Dealing with Sibling Rivalry as an Adult
Consider the roots of your rivalry. If you feel competitive with a sibling, there may be a reason for this. Think about when and why the rivalry began. Understanding its roots may help you see how it’s irrational.
- Did something happen early in childhood that made the two of you competitive? Did your parents seem to favor one sibling over the other? Did you two compete in the same field professionally?
- Think about who your sibling his outside his or her relationship with you. Try to view your sibling more as a person than a potential threat. This can help you empathize with your sibling more, lessening any feelings of competitiveness. You may realize that, for years, you were not seeing your sibling as a person, but a rival. Try to think about when this mentality began.
Take the initiative to smooth things over. Sibling rivalry can cause familial tension. If there has been damage done between you and a sibling, someone needs to take the initiative to smooth things over.
- Try to repair the relationship. Something as simple as a phone call can help open up communication again. Let your sibling know you’ve been thinking of him or her and would like to get together.
- Being the bigger person is sometimes difficult. You may feel like you deserve an apology, or that your sibling should have to make the first move. Try to let go of these feelings. Your sibling may not even know you’re feeling the way you are, so don’t be too bitter to reach out.
Learn to respect and admire your sibling’s talents. Jealousy can come from a sense of inadequacy. Instead of coveting your siblings talents, try to foster feelings of respect and admiration.
- Recognize when you’re feeling jealous. If your sibling, say, accomplishes something, it’s okay to pause and acknowledge you’re feeling some jealousy. You can accept your feelings without acting on them in a negative way.
- Congratulate your sibling for his or her accomplishment. Then, examine why it made you feel jealous. For example, maybe your sibling landed his or her dream job. You’ve been working a so-so job for awhile, and haven’t been applying elsewhere. Maybe this is more about you underperforming than your sibling.
Consider your sibling’s perspective.
Sibling rivalry is often more mutual than it feels. While you may feel everything came easy for your sibling, or that he or she had an unfair advantage, stop and consider your sibling’s perspective.
- Ask your sibling how he or she felt about your childhood. Try to see some of the issues through his or her eyes.
- Maybe you were always envious your sibling got more attention as a kid. However, your sibling may have felt a lot of unfair pressure to perform growing up. He or she may have envied your freedom.
Talk to your child about the new baby.
Your child may be jealous of a new infant. You can help the transition go smoothly by talking to your child about the new baby in the months before your due date.
- Have your child help prepare for the baby. Have him or her help set up the nursery, pick out names, and get toys for the baby. This will make your child see him or herself as a nurturer. He or she may be less threatened by the baby’s arrival.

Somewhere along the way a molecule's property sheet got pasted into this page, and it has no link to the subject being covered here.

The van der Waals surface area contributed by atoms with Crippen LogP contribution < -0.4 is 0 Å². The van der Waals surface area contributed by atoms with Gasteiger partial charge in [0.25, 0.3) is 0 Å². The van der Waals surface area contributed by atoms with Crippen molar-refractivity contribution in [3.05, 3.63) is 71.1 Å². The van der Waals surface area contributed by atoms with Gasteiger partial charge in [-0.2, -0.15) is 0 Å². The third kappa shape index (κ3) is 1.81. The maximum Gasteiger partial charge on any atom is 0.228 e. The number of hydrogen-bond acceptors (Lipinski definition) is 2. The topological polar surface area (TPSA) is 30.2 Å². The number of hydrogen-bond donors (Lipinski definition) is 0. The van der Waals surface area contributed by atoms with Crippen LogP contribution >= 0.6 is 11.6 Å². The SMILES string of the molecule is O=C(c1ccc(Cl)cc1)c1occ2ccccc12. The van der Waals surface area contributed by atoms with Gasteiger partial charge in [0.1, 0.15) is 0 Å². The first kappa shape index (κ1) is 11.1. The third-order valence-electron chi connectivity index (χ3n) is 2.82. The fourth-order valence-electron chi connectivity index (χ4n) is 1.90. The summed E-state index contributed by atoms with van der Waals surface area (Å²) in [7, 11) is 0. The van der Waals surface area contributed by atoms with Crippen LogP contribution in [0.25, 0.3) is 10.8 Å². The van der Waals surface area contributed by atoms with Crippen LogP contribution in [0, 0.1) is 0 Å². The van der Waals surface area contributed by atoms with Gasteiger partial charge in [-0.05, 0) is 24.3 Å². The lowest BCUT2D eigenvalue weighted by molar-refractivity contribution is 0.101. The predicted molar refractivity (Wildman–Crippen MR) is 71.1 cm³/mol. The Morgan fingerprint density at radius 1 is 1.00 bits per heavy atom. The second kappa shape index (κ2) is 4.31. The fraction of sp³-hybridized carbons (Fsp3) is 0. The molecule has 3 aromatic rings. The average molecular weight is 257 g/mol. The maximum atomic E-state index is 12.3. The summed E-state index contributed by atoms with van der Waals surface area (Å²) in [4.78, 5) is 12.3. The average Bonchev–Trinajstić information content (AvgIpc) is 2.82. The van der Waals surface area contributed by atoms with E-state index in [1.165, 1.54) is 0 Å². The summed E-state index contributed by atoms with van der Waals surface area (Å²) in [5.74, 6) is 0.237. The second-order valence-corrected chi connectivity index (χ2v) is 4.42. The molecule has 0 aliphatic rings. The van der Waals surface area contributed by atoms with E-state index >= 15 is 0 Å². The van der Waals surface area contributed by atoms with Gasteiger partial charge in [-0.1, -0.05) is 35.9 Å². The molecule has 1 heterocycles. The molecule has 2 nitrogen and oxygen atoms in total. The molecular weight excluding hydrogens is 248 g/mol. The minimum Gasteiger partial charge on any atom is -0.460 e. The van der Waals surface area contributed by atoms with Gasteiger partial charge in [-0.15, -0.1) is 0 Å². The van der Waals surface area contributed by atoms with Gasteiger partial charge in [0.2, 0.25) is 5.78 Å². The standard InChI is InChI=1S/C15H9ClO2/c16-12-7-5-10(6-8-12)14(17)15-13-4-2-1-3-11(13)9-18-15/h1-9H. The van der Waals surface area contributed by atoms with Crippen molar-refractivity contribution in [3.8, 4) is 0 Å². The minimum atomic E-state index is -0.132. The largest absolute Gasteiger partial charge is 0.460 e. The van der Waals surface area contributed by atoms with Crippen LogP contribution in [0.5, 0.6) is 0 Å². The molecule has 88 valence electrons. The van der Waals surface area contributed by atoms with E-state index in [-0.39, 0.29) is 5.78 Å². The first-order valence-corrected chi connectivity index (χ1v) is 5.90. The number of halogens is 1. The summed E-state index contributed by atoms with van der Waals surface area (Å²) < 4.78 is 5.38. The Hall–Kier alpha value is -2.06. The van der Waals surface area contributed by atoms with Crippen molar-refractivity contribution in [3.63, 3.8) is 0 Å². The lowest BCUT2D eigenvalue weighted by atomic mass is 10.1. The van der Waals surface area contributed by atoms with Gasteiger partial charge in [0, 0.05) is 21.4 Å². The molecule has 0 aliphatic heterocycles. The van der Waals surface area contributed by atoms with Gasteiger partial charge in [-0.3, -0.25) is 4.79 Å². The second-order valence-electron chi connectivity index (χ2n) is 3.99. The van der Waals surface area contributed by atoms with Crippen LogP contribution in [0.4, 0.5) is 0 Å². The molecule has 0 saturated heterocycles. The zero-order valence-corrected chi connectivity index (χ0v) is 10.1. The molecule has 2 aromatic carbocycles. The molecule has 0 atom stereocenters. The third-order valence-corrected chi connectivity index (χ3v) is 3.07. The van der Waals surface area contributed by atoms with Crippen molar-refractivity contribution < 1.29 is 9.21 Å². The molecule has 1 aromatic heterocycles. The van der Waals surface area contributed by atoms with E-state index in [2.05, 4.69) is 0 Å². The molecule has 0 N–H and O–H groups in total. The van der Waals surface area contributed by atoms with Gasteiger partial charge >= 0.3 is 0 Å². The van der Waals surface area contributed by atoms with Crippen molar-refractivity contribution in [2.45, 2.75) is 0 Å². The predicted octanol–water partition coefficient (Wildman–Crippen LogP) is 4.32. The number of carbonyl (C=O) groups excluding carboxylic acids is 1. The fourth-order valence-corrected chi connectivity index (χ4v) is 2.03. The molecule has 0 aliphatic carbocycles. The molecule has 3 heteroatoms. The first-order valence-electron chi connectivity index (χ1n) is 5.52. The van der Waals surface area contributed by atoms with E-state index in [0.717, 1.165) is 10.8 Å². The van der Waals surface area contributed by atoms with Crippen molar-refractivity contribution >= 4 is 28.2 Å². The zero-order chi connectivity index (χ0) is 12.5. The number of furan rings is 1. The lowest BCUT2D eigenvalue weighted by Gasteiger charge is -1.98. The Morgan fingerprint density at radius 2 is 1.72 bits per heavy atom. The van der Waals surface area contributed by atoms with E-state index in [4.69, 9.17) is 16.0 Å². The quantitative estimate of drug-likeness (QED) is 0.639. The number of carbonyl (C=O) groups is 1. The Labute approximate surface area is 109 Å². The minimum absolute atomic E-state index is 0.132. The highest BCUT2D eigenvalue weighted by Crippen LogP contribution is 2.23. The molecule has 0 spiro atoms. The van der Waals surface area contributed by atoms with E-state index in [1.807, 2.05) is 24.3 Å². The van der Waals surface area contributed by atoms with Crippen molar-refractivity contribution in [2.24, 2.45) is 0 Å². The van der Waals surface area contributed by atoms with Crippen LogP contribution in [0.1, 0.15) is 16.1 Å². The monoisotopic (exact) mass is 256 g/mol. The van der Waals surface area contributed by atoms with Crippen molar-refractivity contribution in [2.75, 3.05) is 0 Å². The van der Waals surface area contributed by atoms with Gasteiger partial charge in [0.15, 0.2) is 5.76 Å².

- Make sure you explain the baby will not be a playmate right away. Make sure your child knows the baby will eat, sleep, and cry for most of the day at first, but eventually your child will become friends with the baby.
Make a smooth introduction. You want to make sure the first meeting goes over well. Right from the get-go, you want your child to feel safe and happy with the new baby.
- Have your partner of a loved one bring the child into the delivery room. Have someone else hold the baby as you cuddle your child. This will prevent feelings of jealousy.
- You can give your current child a gift from the baby. For example, give your child a shirt that says “big brother” or “big sister.”
Help with the transition. A smooth transition can help prevent tension and rivalry. When the baby comes home, make sure to introduce the baby into your home as smoothly as possible.
- Children younger than 2 may not really understand what it means to have a new baby. Allow them to see the baby, and show them pictures and storybooks about babies.
- Older children, between the ages of 2 and 4, may be jealous of the baby. If this is an issue, help the child get involved with the baby. Foster feelings of support by having your older children come shopping with you for baby toys and supplies.
- School-age children may also be jealous, but can better understand a baby’s needs. Explain to them why a newborn needs so much care, and let them know the benefits of being a big brother or sister.
- All children, regardless of age, should still get individual attention after a baby is born. This will lessen feelings of rivalry.
Deal with an older sibling acting out. Children may act out to get attention after a baby is born. If your child is acting out, ask him or her if something is wrong. Encourage open communication so your child can talk to you if he or she feels upset.
- Ask your child how he or she feels having a new sibling. Listen to the responses, and reassure your child that he or she is still cared for.
- You can also praise your child for behaving well. You want your child to see he or she gets attention for behaving rather than acting out.
Encourage an older child to be kind to a new baby. You want your child to feel loving and protective of the new baby. Tell your child about appropriate behavior around the baby and allow him or her help with the baby’s care.
- Allow your child to watch or help when you feed or change the baby.
- Praise your child for showing the baby affection, such as singing to the baby.
- Acknowledgement Paul Chernyak, LPC – Licensed Professional Counselor